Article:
A camera designed like our eye

Yes, it is terribly messy. In our eyes, brain pathways are on the same side as the light sensitive side, and hence it has to go back through the retina, at some point. And at that point (analogous to the light blue circle in the pic above), light sensitive cells do not exist. Hence light that comes in that direction is lost. That is why the blue circle or the red diamond suddenly goes missing.

Left - Vertebrate(includes humans) eye. Right - Octopus eye. "4 represents the blind spot, which is notably absent from the octopus eye. In vertebrates, 1 represents the retina and 2 is the nerve fibers, including the optic nerve (3), whereas in the octopus eye, 1 and 2 represent the nerve fibers and retina respectively" - From Wikipedia

In the picture above from Wikipedia, a vertebrate eye, and an octopus’ eye is shown. The part numbered 4 in the left half of the picture shows the blind spot. That is the point where the nerves go back through the retina to go to the brain.

But look at the octopus’ eye. The light receptors are on the front, and the nerve fibres are at the back. This is how an eye should ideally be. Our eyes are imperfect. But we still manage. This is one of those quirks of evolution, like the laryngeal nerve, I mentioned sometime back. The blind spot does not cause us much harm, since we have two eyes, and I also remember it being mentioned that, our eyes wiggle a bit to compensate for this blind spot, though I am not sure where I read/heard it.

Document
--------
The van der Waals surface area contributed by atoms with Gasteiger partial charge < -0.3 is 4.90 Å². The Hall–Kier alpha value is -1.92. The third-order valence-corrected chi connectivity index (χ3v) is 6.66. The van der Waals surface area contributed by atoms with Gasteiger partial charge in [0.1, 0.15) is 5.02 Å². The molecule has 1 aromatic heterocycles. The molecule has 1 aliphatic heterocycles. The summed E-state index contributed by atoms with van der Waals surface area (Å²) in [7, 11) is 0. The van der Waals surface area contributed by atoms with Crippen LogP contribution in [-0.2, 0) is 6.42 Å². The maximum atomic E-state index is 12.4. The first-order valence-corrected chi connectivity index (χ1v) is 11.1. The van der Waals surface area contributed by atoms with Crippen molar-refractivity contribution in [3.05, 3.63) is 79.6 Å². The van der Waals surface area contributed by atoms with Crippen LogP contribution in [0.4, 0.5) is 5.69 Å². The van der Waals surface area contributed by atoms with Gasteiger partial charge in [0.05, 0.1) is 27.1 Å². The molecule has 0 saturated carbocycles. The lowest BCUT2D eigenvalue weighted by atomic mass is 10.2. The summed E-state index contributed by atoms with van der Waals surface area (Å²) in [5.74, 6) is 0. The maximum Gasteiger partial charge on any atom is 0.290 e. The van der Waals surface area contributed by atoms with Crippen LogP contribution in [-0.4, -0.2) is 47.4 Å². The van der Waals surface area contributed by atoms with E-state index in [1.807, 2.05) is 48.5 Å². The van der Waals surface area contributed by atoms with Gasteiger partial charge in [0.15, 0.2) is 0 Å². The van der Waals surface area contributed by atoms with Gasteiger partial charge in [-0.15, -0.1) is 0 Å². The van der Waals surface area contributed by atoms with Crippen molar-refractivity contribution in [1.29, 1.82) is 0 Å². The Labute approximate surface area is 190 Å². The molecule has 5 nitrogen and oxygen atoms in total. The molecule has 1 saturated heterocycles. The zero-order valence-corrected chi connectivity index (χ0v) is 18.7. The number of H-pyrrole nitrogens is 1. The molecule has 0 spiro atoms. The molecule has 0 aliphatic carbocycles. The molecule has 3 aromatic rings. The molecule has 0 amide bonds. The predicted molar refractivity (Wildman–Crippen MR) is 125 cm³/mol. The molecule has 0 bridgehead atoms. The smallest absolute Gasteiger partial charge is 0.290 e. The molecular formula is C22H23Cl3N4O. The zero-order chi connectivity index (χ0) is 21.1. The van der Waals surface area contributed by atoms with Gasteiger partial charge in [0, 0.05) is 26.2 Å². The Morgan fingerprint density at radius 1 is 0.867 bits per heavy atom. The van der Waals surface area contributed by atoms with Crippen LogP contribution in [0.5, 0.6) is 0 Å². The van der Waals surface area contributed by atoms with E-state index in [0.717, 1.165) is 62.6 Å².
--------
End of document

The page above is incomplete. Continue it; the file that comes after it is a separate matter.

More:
The blind spot itself is very interesting, but there is another curious thing about the little experiment we did. When the circle or the diamond disappears, you don’t see a hole in your vision, do you? What you see there is the green background. That is surprising. If no input goes to the eyes at the point where the blind spot exists, where did the green come in from? The answer is that the brain fills it up. It is now well known that what our eyes see is not always what our brain perceives. The brain does a lot of filling up and interpreting of what actually enters our eyes. If you dont trust me, look at these illusions on the website of the neuro-scientist V.S.Ramachandran, who has written a fabulous book, “Phantoms in the brain”, which talks about, among other things, phantom limbs, where people “feel” non-existent limbs. It is a must-read.

While on the topic of illusions, let me finish the post, with this incredible illusion that I was introduced to by the thalaivar, Richard Dawkins

Wasn’t that mind blowing?

Categories: Uncategorized
  1. Sriram
    April 12, 2011 at 00:57

    Briliiant summation1 by the way good job with the graphics. Adobe illustrator?

    • April 13, 2011 at 06:24

      Thanks. I used Microsoft Visio for these pictures, since they involve only basic figures like lines, circles and arrows. But for slightly more complicated ones, I use Openoffice Draw.

  1. April 9, 2011 at 14:54